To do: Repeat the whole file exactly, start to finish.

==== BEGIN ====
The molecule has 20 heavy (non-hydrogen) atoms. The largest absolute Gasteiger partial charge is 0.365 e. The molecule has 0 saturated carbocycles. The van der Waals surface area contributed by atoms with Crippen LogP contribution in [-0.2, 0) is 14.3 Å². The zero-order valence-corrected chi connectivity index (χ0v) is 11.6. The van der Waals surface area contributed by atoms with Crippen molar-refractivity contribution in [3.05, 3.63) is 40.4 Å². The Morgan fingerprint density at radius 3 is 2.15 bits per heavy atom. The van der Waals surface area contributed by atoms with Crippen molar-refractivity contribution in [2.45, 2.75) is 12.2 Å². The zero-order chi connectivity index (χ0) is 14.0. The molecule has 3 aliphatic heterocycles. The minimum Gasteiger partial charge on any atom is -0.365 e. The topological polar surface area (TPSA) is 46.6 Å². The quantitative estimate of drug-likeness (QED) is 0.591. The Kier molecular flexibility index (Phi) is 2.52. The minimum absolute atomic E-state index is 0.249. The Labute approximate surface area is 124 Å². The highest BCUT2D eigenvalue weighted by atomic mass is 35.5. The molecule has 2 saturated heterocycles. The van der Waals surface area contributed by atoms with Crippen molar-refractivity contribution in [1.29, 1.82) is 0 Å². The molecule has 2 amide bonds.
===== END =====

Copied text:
The molecule has 20 heavy (non-hydrogen) atoms. The largest absolute Gasteiger partial charge is 0.365 e. The molecule has 0 saturated carbocycles. The van der Waals surface area contributed by atoms with Crippen LogP contribution in [-0.2, 0) is 14.3 Å². The zero-order valence-corrected chi connectivity index (χ0v) is 11.6. The van der Waals surface area contributed by atoms with Crippen molar-refractivity contribution in [3.05, 3.63) is 40.4 Å². The Morgan fingerprint density at radius 3 is 2.15 bits per heavy atom. The van der Waals surface area contributed by atoms with Crippen molar-refractivity contribution in [2.45, 2.75) is 12.2 Å². The zero-order chi connectivity index (χ0) is 14.0. The molecule has 3 aliphatic heterocycles. The minimum Gasteiger partial charge on any atom is -0.365 e. The topological polar surface area (TPSA) is 46.6 Å². The quantitative estimate of drug-likeness (QED) is 0.591. The Kier molecular flexibility index (Phi) is 2.52. The minimum absolute atomic E-state index is 0.249. The Labute approximate surface area is 124 Å². The highest BCUT2D eigenvalue weighted by atomic mass is 35.5. The molecule has 2 saturated heterocycles. The van der Waals surface area contributed by atoms with Crippen molar-refractivity contribution in [1.29, 1.82) is 0 Å². The molecule has 2 amide bonds.